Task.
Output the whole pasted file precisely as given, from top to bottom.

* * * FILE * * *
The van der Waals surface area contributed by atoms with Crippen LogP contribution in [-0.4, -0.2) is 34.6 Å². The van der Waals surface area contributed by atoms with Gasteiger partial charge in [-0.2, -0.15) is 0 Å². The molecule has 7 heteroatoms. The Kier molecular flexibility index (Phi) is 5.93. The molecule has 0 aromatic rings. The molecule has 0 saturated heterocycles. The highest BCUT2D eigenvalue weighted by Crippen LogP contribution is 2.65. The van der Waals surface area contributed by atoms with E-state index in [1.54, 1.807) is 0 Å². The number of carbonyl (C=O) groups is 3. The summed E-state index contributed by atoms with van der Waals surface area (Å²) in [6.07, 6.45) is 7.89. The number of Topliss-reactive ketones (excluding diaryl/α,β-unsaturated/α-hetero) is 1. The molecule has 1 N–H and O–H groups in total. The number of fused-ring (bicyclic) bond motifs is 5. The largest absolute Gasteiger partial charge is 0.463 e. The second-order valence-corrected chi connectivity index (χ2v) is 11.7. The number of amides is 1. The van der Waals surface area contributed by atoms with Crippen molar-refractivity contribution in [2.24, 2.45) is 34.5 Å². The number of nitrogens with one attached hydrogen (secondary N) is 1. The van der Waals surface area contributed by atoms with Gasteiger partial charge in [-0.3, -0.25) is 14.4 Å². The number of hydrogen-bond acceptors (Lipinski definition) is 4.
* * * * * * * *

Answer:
The van der Waals surface area contributed by atoms with Crippen LogP contribution in [-0.4, -0.2) is 34.6 Å². The van der Waals surface area contributed by atoms with Gasteiger partial charge in [-0.2, -0.15) is 0 Å². The molecule has 7 heteroatoms. The Kier molecular flexibility index (Phi) is 5.93. The molecule has 0 aromatic rings. The molecule has 0 saturated heterocycles. The highest BCUT2D eigenvalue weighted by Crippen LogP contribution is 2.65. The van der Waals surface area contributed by atoms with E-state index in [1.54, 1.807) is 0 Å². The number of carbonyl (C=O) groups is 3. The summed E-state index contributed by atoms with van der Waals surface area (Å²) in [6.07, 6.45) is 7.89. The number of Topliss-reactive ketones (excluding diaryl/α,β-unsaturated/α-hetero) is 1. The molecule has 1 N–H and O–H groups in total. The number of fused-ring (bicyclic) bond motifs is 5. The largest absolute Gasteiger partial charge is 0.463 e. The second-order valence-corrected chi connectivity index (χ2v) is 11.7. The number of amides is 1. The van der Waals surface area contributed by atoms with Crippen molar-refractivity contribution in [2.24, 2.45) is 34.5 Å². The number of nitrogens with one attached hydrogen (secondary N) is 1. The van der Waals surface area contributed by atoms with Gasteiger partial charge in [-0.3, -0.25) is 14.4 Å². The number of hydrogen-bond acceptors (Lipinski definition) is 4.